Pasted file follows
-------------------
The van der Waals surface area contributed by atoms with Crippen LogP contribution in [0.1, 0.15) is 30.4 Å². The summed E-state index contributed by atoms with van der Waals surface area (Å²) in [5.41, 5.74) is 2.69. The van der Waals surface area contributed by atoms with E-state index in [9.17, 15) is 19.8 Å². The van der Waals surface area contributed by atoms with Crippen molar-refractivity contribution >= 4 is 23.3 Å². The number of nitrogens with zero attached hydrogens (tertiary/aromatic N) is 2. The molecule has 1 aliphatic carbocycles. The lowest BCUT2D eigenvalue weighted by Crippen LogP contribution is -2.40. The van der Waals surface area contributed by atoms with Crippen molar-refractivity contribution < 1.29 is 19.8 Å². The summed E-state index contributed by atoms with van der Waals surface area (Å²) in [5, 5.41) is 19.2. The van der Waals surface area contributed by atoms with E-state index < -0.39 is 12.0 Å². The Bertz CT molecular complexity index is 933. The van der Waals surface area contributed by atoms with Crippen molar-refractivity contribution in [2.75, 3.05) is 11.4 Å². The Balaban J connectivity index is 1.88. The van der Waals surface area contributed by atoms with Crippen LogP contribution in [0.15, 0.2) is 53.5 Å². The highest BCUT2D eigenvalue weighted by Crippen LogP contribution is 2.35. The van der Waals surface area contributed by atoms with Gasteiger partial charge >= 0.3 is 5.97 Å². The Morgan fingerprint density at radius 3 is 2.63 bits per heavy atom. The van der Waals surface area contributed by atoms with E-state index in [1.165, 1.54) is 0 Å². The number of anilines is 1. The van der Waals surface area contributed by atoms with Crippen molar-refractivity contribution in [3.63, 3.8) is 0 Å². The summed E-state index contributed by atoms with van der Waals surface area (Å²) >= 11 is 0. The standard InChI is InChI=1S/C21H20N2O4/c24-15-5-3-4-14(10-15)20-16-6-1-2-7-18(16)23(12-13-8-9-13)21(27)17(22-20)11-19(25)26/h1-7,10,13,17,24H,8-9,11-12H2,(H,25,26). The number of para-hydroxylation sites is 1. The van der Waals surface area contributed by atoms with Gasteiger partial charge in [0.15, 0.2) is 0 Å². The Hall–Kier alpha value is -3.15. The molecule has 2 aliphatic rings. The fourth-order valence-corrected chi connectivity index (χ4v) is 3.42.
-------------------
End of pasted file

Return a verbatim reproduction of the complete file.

The van der Waals surface area contributed by atoms with Crippen LogP contribution in [0.1, 0.15) is 30.4 Å². The summed E-state index contributed by atoms with van der Waals surface area (Å²) in [5.41, 5.74) is 2.69. The van der Waals surface area contributed by atoms with E-state index in [9.17, 15) is 19.8 Å². The van der Waals surface area contributed by atoms with Crippen molar-refractivity contribution >= 4 is 23.3 Å². The number of nitrogens with zero attached hydrogens (tertiary/aromatic N) is 2. The molecule has 1 aliphatic carbocycles. The lowest BCUT2D eigenvalue weighted by Crippen LogP contribution is -2.40. The van der Waals surface area contributed by atoms with Crippen molar-refractivity contribution < 1.29 is 19.8 Å². The summed E-state index contributed by atoms with van der Waals surface area (Å²) in [5, 5.41) is 19.2. The van der Waals surface area contributed by atoms with E-state index < -0.39 is 12.0 Å². The Bertz CT molecular complexity index is 933. The van der Waals surface area contributed by atoms with Crippen molar-refractivity contribution in [2.75, 3.05) is 11.4 Å². The Balaban J connectivity index is 1.88. The van der Waals surface area contributed by atoms with Crippen LogP contribution in [0.15, 0.2) is 53.5 Å². The highest BCUT2D eigenvalue weighted by Crippen LogP contribution is 2.35. The van der Waals surface area contributed by atoms with Gasteiger partial charge >= 0.3 is 5.97 Å². The Morgan fingerprint density at radius 3 is 2.63 bits per heavy atom. The van der Waals surface area contributed by atoms with E-state index in [1.165, 1.54) is 0 Å². The number of anilines is 1. The van der Waals surface area contributed by atoms with Crippen molar-refractivity contribution in [3.63, 3.8) is 0 Å². The summed E-state index contributed by atoms with van der Waals surface area (Å²) >= 11 is 0. The standard InChI is InChI=1S/C21H20N2O4/c24-15-5-3-4-14(10-15)20-16-6-1-2-7-18(16)23(12-13-8-9-13)21(27)17(22-20)11-19(25)26/h1-7,10,13,17,24H,8-9,11-12H2,(H,25,26). The number of para-hydroxylation sites is 1. The van der Waals surface area contributed by atoms with Gasteiger partial charge in [0.15, 0.2) is 0 Å². The Hall–Kier alpha value is -3.15. The molecule has 2 aliphatic rings. The fourth-order valence-corrected chi connectivity index (χ4v) is 3.42.